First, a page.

Small businesses across Australia are calling for consumer support this Shop Small Month after a remarkably tough year as research released today reveals a third of businesses fear insolvency.

Australia’s small businesses are still struggling with poor consumer confidence in the wake of flatlining retail sales, according to research released today by American Express in advance of Shop Small Month on November 1.

The research commissioned by American Express revealed there is still work to be done to help support small business – with one third of Australian small business owners fearing becoming insolvent in the next three to five years and with those within retail found to be the most concerned.

The new research has shown a need for more support from the nation to save the future of small businesses in retail with consumer spending at small business declining.

The research from 2017 also found that there was work to be done with just 29% of consumers in 2017 claiming to have increased their small business shopping frequency compared to 37% in 2016.

As small business confront remarkably tough market conditions, Retailbiz spoke to the businesses at the frontline to get to the bottom of some of their biggest challenges.

Case study: Hunting For George

Victorian homewares retailer Hunting for George told Retailbiz that the current market climate has been particularly tough this year – and small businesses are feeling the pinch now more than ever.

Co-founder and brand director of Hunting for George, Lucy Glade-Wright says that the volatile market has placed significant pressure on small business.

“We’ve seen a shift in the traditional retail cycle this year. It’s a bit more unpredictable than normal and with longer periods of low sales more and more retailers are resorting to discounting. This then creates a confused market and encourages bad habits for consumers who then begin to expect discounting to become the norm, not the exception.”

But the rise of e-commerce continues to present both opportunities and challenges for small businesses in Australia, she says.

Hunting for George in Melbourne

“As an online retailer we move so quick, whereas traditional suppliers and retailers move at a different pace. This is definitely an opportunity as e-commerce enables you to be far more agile h­owever it also creates challenges when collaborating with traditional players as you are trying to combine two very different ways of thinking.”

Among some of the other biggest challenges for their business are constricted cash flow, maintaining strong stock levels and finding staff to enhance the brand.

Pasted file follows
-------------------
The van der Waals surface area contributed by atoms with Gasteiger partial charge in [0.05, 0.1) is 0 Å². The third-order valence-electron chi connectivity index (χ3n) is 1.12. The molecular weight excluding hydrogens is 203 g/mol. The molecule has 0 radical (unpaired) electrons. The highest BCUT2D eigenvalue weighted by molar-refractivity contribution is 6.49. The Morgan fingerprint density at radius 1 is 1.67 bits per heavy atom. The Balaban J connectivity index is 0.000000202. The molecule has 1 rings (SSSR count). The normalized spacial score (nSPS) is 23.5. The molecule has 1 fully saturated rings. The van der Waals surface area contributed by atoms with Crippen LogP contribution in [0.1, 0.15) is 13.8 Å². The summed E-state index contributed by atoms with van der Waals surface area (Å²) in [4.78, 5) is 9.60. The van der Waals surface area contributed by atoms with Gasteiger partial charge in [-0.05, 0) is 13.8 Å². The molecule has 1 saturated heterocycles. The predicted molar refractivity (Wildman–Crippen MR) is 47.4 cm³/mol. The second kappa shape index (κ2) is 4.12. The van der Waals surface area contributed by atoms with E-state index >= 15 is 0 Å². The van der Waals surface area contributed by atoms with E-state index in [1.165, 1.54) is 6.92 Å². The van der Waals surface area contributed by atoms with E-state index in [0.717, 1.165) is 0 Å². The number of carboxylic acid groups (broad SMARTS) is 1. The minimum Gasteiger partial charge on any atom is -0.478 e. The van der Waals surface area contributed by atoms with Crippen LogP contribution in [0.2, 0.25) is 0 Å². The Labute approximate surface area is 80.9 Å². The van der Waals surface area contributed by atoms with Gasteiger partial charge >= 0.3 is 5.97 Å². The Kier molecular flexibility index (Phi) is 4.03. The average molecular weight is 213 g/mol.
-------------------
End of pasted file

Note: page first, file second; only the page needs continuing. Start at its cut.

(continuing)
“A challenge we’ve been facing has been sustaining growth and being able to keep up with the scale of which our business needs to grow.”

And bad behaviour from larger retailers ripping off merchandise from small retailers also needs to be cracked down upon, Ms Glade-Wright says.

“There is some bad behaviour from some of the largest Australian companies who choose to take a massive amount of ‘inspiration’ from smaller, independent brands and sell their version for a fraction of the price. This is something that we have witnessed countless times over the last 8 years and there is little that small business can do to fight back. Greater awareness and knowledge of this would help to support small.”

But ultimately, consumer support is absolutely critical to help  small businesses stay afloat, Ms Glade-Wright says.

“In a small business every single order makes a difference. Every order gets noticed and every order is valued. If you choose to support small business the effect will be so much greater than if you choose to spend your money with a multinational retailer. If you shop small and enjoy the experience, then tell your friends. Word of mouth is everything and even if you only tell one person, that is one more person that knows about Hunting for George!”

Case study: Koskela

Koskela in Rosebery, NSW

Sasha Titchkosky, co-founder of Koskela , a NSW  furniture and homewares retailer, told Retailbiz that the greatest challenge for small business in the current climate is finding good staff.

“The tide seems to be turning here as people start looking for roles where they can have a greater impact and that align more with their values. Now the challenges probably lie in improving the efficiencies in the business. It’s hard to know how best to do this at times so that the cost base is not continually climbing.”

Changes in the Australian Government are also significantly impacting small businesses, Ms Titchkosky says.

“The combination of what’s happening globally, the lack of stability in our Government and falling house prices mean consumers are less likely to spend as freely. We are still seeing spending but we’ve noticed people are more considered and are often looking for pieces with more meaning. ”

Despite some of these key challenges, e-commerce is presenting big opportunities for small business and opening up new avenues of opportunity for retailers to branch out, she says.

“E-commerce is definitely an opportunity for us. We’ve seen our revenues increase in this area as we’ve focused more on it building on the brand and brand experience we’ve created through our physical store.”

While Ms Titchkosky says she’d like to see less red tape and the abolition of payroll tax for business, ultimately, consumer support is critical to help small businesses survive tough market conditions.

“Consumers have the power to create change through purchasing – so get out there and support small businesses that are independently owned and trying to offer something different to customers! This way you help create jobs, support diversity in retail and help build great communities of connected people.”